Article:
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Professor Quester Answers
Questions on Electricity

Dear Dr. Quester:
In chemistry, We have a science lab to make a battery strong enough to light a small flashlight light bulb. We know the copper and zinc are the best metals to use but we don't know what kinda acid to use. We've tried mixing all the acids together and hooking them up all together, but it doesn't work. We have as high as 1 volt but no currency flow. We are desperate! We tried cheating by sticking a battery in a lemon to hide it, but the teacher asked me what was in the lemon. My question is how can I light this tiny bulb light???? HELP????   (Connie, 11th grade, Seattle, WA.)

The Professor Answers:
A lemon will create a small amount of electricity, but only about 0.75 volt...not enough to light a flashlight bulb. See our science project page on how to make a lemon battery.

What you probably should be making is a very simple battery called a Voltaic Pile. It is named after Count Alessandro Volta, an Italian scientist who made the first battery in the about 1800. He made a "sandwich" of paper soaked in salt water between a piece of silver and a piece of zinc and stacked those sandwiches together. Here's how you can do it.... but you'll need some help from an adult.

What you need:
  1. An empty aluminum can
  2. Four pennies
  3. Two pieces of wire (it should be fairly thin wire)
  4. Paper towels soaked in salty water
  5. Some tape
  6. Pair of scissors
What to do:
  1. Take the aluminum can and cut four round pieces of aluminum out of the side of the can, about the same size as a penny.
  2. Sandwich a piece of wet, salty paper towel between a penny and a piece of aluminum from the can.
  3. Tape the bare end of a wire to the penny.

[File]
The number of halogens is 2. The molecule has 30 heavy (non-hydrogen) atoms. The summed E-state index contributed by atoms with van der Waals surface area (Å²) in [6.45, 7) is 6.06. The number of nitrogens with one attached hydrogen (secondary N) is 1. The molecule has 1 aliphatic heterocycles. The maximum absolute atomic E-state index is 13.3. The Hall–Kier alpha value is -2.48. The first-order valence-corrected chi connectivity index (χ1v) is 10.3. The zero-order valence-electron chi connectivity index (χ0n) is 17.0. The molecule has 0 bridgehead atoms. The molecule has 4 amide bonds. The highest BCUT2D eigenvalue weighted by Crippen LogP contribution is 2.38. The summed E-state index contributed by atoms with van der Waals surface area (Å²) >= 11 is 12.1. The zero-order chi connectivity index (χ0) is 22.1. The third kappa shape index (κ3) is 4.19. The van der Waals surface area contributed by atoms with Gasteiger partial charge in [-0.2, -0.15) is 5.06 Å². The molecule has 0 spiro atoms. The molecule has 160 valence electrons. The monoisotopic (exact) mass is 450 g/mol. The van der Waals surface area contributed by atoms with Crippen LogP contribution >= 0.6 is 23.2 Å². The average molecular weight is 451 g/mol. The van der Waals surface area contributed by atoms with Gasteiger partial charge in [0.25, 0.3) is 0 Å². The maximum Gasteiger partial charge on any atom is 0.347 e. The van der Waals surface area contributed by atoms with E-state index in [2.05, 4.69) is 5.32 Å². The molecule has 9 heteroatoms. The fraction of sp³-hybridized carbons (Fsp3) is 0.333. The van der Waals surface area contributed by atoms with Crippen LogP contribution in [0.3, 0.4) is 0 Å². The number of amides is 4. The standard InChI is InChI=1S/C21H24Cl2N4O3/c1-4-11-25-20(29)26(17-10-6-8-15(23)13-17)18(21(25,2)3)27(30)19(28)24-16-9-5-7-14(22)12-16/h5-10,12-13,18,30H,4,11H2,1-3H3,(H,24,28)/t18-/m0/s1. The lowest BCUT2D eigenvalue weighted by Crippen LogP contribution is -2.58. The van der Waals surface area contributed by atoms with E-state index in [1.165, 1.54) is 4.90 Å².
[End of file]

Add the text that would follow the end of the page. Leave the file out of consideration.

4. Make thee more sandwiches of penny, salty paper towel and aluminum.
  5. Stack the sandwiches together so the aluminum on the bottom of one "sandwich" rests on top of the penny on the top of the next "sandwich." Make a stack of all the pieces.
  6. Tape the bare end of the other piece of wire to piece of aluminum on the bottom of your Voltaic pile.
  7. Now take the free end of each wire and touch both ends lightly to your tongue. You will feel a slight tingle of electricity but it won't hurt you. How they should stack up with no spaces, everything touching.
                 ______________________________ wire
         ____________  towel
         ____________  towel
         ____________  towel
         ____________  towel
                 \_____________________________ wire
    How it works:

    In your Voltaic pile, chemical reactions between the aluminum, copper in the penny and the salty water in the paper towels cause a tiny electric current. The current flows from one wire through your tongue and into the other wire, completing the circuit at the bottom of the Voltaic pile.

    Now, attach one wire to the center bottom of the light bulb and another wire to the side of the metal base of the bulb. Don't let the wire that attaches to the very bottom touch the metal side of the bulb.

                  *attach one wire here at the very bottom of the base
          <     >    
          <     >      light bulb screw-in base
          <     >    
          <     > *attach the other wire here to the metal side
          / light\
         /  bulb  \
        /          \
        |          |
        |          |
        (          )
        ( _________)
    Keep stacking the pennies until you get a current strong enough to light the bulb. That should work....but I haven't tried it.

    Hope your experiment and project works. Good luck!!!

    Dear Professor Quester:
    My son who is 13 years old is trying to gather information on fluorescent lighting. Can you help him out? He needs to know:
    1. How it works
    2. Who invented it
    3. Projects he can do as a class science project
    Thank you for your help.   (Jeannie, Monterey, California)

    The Professor Answers: